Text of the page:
I wanted to add too that there are several writing workshops that crop up all the time. And i’m quite certain that you could find work teaching writing/tutoring litt theory–the key would be to ask the individual colleges rather than the English dept. Also i hear that Oxford Brookes University (http://www.brookes.ac.uk/) is a good place to teach.

    I wish i’d had three more years (three more years of a student grant) so i could claim to “know” Oxford. All the best with whichever decision happens to work out for you.

  8. I share some of Jen’s confusion. How is the weak dollar not an argument for getting paid in pounds?

    Oxford is short on moors, long on rivers, canals, pastures. Very walkable.

    I probably wouldn’t live in England again myself, but that’s mainly down to the seasonal affective disorder. It’s fine from April to September.

  9. Weak dollar means that our savings, which are relatively substantial, will be worth a lot less if we sell our condo, cash out now, and buy property in England. Didn’t have anything to do with pay scale / income — Kev will be paid in pounds, and hopefully I will too, if I can work.

    I really like rainy days. It’s the cold I hate…

  10. Hi Mary Anne,

    The cold is not so bad. The rain is more of a steady drizzle than anything and there are sporadic periods of showers. So hoods and umbrellas will always be on the ready. 🙂
    England is famous for its literature and that for me, was the most enticing.
    Shakespeare, Dickens…
    and the Lake District up north – Windemere & Cumbria – one of the most beautiful sceneries in the world – is soaked with its history of poets from the Romantic movement and also features the life of Beatrix Potter, a famed children’s author at the turn of the century.

    The rail system is very good linking all parts of the UK together. For instance, it’s only a few hours from London right up north to the Scottish Hills. One hour from London down south is Brighton, famous for its beachfronts, Punch & Judy puppetry and the like.

    The snow has vanished from London and only grudgingly visits. 🙂

    And if it helps in your favour, property prices are falling steadily in England at the moment and this fall is predicted to become heavier in the near future. 😉

  11. Actually, it sounds like you should talk to your parents. After all, you are contemplating embarking on the same path as they did – leaving the old country for a new life in a new one. Whilst moving to England in 2008 is not quite the same leap into the great unknown as coming to America was for our parents, many considerations are the same. Where will home be? What will this new country offer you, and what are you leaving behind?

    There is a huge difference between emigrating and going ex-pat. It’s a lot harder to undo the first one, whereas temporary assignments are, well, temporary.

    But if I were considering a move to the UK, I’d take a good long look at their online newspapers. Read the BBC online, especially the have-your-say section. What do people there care about, and what seems to be working and what seems to be broken?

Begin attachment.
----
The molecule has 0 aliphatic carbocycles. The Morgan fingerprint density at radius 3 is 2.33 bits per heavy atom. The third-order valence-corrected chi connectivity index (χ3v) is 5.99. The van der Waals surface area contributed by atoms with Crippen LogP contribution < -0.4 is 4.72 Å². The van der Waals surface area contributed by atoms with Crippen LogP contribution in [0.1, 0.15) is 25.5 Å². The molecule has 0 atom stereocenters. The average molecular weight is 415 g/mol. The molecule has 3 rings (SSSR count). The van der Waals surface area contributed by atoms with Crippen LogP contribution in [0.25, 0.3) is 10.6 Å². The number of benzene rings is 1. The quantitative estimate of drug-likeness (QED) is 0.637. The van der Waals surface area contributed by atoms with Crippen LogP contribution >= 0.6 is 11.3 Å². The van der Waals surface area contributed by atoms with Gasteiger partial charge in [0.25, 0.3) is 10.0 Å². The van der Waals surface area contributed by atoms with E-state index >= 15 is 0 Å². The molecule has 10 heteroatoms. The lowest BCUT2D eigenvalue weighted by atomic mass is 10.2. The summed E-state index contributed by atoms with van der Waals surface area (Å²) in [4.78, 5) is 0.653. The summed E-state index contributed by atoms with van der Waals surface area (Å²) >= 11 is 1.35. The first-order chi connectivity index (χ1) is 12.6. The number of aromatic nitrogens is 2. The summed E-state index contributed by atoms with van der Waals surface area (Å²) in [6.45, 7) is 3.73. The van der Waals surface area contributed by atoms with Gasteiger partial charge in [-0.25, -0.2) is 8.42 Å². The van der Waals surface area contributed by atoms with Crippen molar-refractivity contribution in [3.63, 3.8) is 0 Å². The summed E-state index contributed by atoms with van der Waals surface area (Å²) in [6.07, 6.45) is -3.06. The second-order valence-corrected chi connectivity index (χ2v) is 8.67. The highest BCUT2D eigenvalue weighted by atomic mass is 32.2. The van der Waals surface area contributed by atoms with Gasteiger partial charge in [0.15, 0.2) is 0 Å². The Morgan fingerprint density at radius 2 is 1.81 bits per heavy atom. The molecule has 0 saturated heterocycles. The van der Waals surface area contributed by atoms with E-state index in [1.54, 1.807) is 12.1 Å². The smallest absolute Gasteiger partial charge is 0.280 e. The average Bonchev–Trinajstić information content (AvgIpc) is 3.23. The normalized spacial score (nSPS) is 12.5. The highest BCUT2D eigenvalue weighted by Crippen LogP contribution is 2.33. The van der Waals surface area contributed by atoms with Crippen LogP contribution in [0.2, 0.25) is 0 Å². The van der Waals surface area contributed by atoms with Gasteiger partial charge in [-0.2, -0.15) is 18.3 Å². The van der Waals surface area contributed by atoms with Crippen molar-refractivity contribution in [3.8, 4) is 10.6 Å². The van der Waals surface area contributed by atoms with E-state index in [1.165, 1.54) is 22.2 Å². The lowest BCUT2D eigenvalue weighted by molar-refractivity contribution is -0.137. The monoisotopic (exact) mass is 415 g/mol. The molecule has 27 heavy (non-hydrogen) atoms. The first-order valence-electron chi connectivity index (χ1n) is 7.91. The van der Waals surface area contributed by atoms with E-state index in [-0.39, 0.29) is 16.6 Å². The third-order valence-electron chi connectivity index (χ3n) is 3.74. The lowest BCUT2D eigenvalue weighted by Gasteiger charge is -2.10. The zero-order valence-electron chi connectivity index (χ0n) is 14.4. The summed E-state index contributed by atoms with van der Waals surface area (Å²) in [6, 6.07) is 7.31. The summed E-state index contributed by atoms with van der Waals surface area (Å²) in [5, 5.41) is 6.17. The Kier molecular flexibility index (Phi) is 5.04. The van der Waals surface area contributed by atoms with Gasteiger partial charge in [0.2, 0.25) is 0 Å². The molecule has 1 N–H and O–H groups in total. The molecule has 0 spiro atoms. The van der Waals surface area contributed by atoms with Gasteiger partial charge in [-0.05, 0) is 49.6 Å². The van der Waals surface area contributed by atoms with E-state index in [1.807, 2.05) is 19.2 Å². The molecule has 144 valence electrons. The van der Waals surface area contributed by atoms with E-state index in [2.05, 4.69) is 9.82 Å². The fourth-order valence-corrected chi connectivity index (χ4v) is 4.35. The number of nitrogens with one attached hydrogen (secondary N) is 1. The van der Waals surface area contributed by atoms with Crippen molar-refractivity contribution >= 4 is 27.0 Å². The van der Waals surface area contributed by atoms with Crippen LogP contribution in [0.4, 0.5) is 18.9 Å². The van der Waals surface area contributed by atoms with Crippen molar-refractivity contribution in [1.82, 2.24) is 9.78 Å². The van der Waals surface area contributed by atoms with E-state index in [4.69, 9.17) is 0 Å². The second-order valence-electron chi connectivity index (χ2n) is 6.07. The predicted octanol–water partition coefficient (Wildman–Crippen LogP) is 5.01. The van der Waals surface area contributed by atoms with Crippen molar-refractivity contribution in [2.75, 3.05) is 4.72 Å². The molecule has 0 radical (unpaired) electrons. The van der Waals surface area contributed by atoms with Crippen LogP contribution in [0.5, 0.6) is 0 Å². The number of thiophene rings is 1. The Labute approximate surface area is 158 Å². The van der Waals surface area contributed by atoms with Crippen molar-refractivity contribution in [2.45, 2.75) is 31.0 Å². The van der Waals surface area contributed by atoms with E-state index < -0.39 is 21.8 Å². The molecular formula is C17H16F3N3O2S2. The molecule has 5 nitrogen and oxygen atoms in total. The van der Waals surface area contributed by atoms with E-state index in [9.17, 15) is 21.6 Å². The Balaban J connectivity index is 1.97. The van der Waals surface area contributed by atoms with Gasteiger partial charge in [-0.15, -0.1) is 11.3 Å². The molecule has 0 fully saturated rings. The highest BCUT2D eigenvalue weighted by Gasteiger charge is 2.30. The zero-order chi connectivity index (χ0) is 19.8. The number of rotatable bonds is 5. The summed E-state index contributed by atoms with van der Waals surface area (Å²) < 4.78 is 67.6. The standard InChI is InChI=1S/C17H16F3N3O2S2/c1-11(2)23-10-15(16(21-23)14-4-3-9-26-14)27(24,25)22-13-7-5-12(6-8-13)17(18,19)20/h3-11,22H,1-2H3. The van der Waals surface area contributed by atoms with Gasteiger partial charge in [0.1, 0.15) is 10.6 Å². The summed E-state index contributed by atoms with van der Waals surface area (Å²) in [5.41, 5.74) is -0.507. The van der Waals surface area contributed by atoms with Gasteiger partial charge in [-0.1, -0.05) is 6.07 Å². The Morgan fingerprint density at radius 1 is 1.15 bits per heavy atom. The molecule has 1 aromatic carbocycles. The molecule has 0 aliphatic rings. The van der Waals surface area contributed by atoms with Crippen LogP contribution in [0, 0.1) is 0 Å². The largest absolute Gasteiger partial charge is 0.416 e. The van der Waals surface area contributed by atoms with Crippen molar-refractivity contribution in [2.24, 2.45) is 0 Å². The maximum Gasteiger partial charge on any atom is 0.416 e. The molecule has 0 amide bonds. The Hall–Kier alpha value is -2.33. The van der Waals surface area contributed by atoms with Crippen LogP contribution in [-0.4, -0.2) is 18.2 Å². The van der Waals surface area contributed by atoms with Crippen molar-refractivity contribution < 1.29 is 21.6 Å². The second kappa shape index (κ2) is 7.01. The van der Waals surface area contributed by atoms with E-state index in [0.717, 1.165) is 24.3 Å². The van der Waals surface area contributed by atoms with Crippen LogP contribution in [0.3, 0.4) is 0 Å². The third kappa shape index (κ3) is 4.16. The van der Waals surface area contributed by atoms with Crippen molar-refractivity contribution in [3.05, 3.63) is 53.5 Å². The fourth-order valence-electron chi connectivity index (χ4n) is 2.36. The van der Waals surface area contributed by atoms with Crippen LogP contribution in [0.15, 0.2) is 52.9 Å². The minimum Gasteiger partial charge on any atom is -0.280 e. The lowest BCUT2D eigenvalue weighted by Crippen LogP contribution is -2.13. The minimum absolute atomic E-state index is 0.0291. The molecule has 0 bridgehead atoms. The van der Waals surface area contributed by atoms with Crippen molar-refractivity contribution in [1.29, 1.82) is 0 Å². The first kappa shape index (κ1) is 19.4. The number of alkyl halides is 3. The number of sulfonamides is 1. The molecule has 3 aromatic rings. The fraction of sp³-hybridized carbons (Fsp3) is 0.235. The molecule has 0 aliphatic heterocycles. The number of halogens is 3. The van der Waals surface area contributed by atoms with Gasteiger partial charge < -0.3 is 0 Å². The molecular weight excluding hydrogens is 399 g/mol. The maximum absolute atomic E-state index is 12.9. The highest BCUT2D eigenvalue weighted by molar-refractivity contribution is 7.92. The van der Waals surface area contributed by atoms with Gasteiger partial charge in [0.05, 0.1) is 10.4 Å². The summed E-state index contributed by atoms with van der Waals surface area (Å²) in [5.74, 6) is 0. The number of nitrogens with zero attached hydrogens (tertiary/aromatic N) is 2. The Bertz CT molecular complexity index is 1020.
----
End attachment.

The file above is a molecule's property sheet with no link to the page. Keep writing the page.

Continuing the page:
A one way ticket to the UK right now wouldn’t be my personal cuppa tea. But where I am in my life is very different from where you are, and only you can decide what’s best for you and yours.

  12. Well, I did move to England, and I love it, so I obviously support moves like that. 🙂 And Oxford is one of my very favorite cities – we’d love to live there. However…Oxford is one of the most expensive cities in Engand, about equivalent to London (the reason we haven’t moved there), which means it has some of the most expensive housing in England (which has massively expensive housing in general), so I’m guessing you would not be able to buy a house w/a garden on just one person’s salary unless Kevin’s salary really would be VERY good.

    On the other hand, of course I have no idea how large your savings are, how much the job would pay, etc…so maybe this wouldn’t be a problem after all. You can get a good view of possible prices by checking the local estate agents online, which might be a good idea, or by looking at Up My Street (and inputting Oxford as your city), a website which not only tells you about house prices but also various other amenities and issues in different areas across the UK.

    Good luck making the decision!

  13. Mary Anne,

    I’m in Oxford for the year, and to me the city seems wonderful, and the university seems terrible. Every academic I know here dreams of getting a tenure track job in the U.S. There is all kind of weirdness (“contracts” don’t hold the same meaning so they are not always honored, they push around junior people, they have this crazy and oppressive system of measuring faculty productivity, the library system is ridiculous, your whole life depends on which college you are affiliated with) so I think Kevin would be unhappier here. It’s also not a very good university these days–it’s a mediocre university with a highly exaggerated sense of self.

    You, on the other hand, might well be happier. The city is honestly gorgeous: safe, walkable, the centuries of history palpable in every street corner, a 10 minute walk to the countryside and the lovely Thames. It’s peaceful and lovely like a small town, but it feels vibrant too, as if it were one neighborhood of a large city. Very close to London. Lots and lots of Indian people.

    I guess the contradictory info may not help, but good luck making a decision! I love living here, but I would not give up an American job to work here.

    M.